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|Thursday, May 08, 2014|
BY MARK BLAINE | OB BLOGGER
Local news is valuable, but for nearly two decades, digital publishers have struggled to scale a sustainable local news product. Portland is about to be the testing ground for one of the next round of innovators as GoLocalPDX gears up to launch another local news website.
GoLocalPDX may be different than what came before in national, scalable local news efforts: It has grown a financial footing in two medium-sized New England cities, which have been hard hit by the economy. GoLocal’s co-founder Josh Fenton puts the business side of the startup first, which may sound strange to read in a business journal but the buzz around many startup news organizations nowadays still centers on the need to fix news rather than build business.
GoLocal sells ads, makes a profit, and squeezes the bottom line, as Ken Doctor reports in his Newsonomics report in the Nieman Journalism Lab about local news trends. The news that it publishes is different from what you’d see in a traditional outlet, and its playbook includes the stuff that is working now in digital at sites like BuzzFeed. GoLocal relies on columnists – Mindsetters – who range from former members of Congress and former elected state officials to bloggers and community activists.
Expect lists and short bits and bites of information. Although the company does pride itself on its “commitment to invest in high quality enterprise journalism,” it likely won’t have enough staff to have someone regularly camped out at local government meetings. That era of comprehensive coverage of local government by independent news organizations may be nearing a close, anyway, as many non-profit news startups have shown with a focus on deep-dive, called-shot stories that can be executed by a handful of staff.
GoLocalPDX will enter a market very different from its eastern roots in Providence, R.I., with GoLocalProv and Worcester, Mass., with GoLocalWorcester, and the jump across the country was intended to make GoLocal a national player in local news.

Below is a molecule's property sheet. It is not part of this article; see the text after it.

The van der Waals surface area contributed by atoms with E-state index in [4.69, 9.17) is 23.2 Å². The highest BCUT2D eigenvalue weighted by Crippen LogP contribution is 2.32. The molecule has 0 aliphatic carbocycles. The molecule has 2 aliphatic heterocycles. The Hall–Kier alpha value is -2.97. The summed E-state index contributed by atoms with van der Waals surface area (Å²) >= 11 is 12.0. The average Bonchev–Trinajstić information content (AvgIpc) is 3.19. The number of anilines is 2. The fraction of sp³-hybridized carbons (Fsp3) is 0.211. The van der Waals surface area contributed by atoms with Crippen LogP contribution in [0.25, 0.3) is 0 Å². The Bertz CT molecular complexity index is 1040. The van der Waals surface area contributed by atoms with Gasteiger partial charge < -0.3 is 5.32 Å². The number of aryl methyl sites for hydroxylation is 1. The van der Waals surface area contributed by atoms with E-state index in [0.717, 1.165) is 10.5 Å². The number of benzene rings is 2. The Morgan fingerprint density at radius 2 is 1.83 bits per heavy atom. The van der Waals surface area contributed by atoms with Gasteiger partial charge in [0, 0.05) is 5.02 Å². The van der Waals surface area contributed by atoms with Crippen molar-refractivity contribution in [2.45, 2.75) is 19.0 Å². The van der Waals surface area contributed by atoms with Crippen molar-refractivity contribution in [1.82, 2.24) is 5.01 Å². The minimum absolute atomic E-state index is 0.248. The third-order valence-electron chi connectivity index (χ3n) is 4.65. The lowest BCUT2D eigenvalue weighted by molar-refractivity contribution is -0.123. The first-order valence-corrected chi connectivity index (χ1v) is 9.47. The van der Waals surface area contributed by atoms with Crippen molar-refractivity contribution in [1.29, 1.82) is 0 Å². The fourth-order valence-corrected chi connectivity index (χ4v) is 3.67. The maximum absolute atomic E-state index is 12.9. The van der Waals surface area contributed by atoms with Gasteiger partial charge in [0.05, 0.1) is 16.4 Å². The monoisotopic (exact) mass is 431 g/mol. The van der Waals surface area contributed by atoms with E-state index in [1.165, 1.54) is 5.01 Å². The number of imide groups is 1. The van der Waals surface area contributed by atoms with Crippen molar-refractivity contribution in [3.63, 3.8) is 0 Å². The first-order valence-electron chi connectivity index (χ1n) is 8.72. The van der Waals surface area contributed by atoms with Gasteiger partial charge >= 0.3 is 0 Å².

There’s a nuance to local news that hasn’t scaled in past attempts. Patch, AOL’s broad attempt to build a scaled local news presence, collapsed earlier this year, and Everyblock, the Knight Foundation–funded hyperlocal news startup that once reached 19 cities, has had a fitful history, relaunching in Chicago in late 2013 after being dormant for 10 months. As far back as 1997, Microsoft chased local content with Sidewalk, an expensive early effort at finding the balance between a potentially lucrative local ad market and content that readers found valuable.
GoLocalPDX will have to capture the sense of place of Portland to be accepted, and this is what has likely made other iterations of scalable local news products struggle.
“It’s the hype part of hyperlocal that’s been overplayed. Local is local – we know it when we see it, and we know when it’s well-done and when it isn’t,” Doctor writes. Hyperlocal hasn’t yet found an algorithmic secret sauce, and it still relies on the sensibilities of the people developing and managing the content.
Portland has a number of news outlets that capture the essence of the city well, so it will be interesting to see how GoLocalPDX establishes its voice. Local news done well reflects the zeitgeist of a place, and Portland is into being authentically Portland.
Mark Blaine blogs on the media biz for Oregon Business.
Thursday, May 21, 2015
BY JASON NORRIS | GUEST BLOGGER
Uncertainty is a part of doing business, whether in through the lens of investment opportunities and risks or the business of running an enterprise.
Friday, June 05, 2015
As temperatures in Oregon creep into the 90s this weekend, Oregonians' thoughts are turning to — summer baseball.
Tuesday, May 26, 2015
BY JASON E. KAPLAN | STAFF PHOTOGRAPHER
New Jersey and Oregon are the only two states in the U.S. that ban self serve gas stations. But these two holdouts may be ready to give up the game. New Jersey is considering legislation that would lift the state's ban on pumping your own gas. Oregon is considering smaller scale changes.
Friday, May 22, 2015
BY JACOB PALMER
A Power Lunch at Oswego Grill.
Wednesday, July 01, 2015
BY JACOB PALMER | DIGITAL NEWS EDITOR
There are more than 10 million former military members working in the United States.
Tuesday, May 26, 2015
BY LINDA BAKER
Spring rains are the bane of an Oregon cherry farmer’s existence. Even a few sprinkles can crack the fruit so badly it’s not worth picking. Science to the rescue: Researchers at Oregon State University have developed a spray-on film that cuts rain-related cracking in half, potentially saving a season’s crop. The coating, patented as SureSeal, is made from natural chemicals similar to those found in the skins of cherries: cellulose, palm oil-based wax and calcium.
Wednesday, May 20, 2015
BY KIM MOORE | RESEARCH EDITOR
An earthquake would completely destroy many Oregon businesses, highlighting the urgent need for the private and public sectors to collaborate on shoring up disaster preparedness, said panelists at an Oregon Business breakfast summit today.
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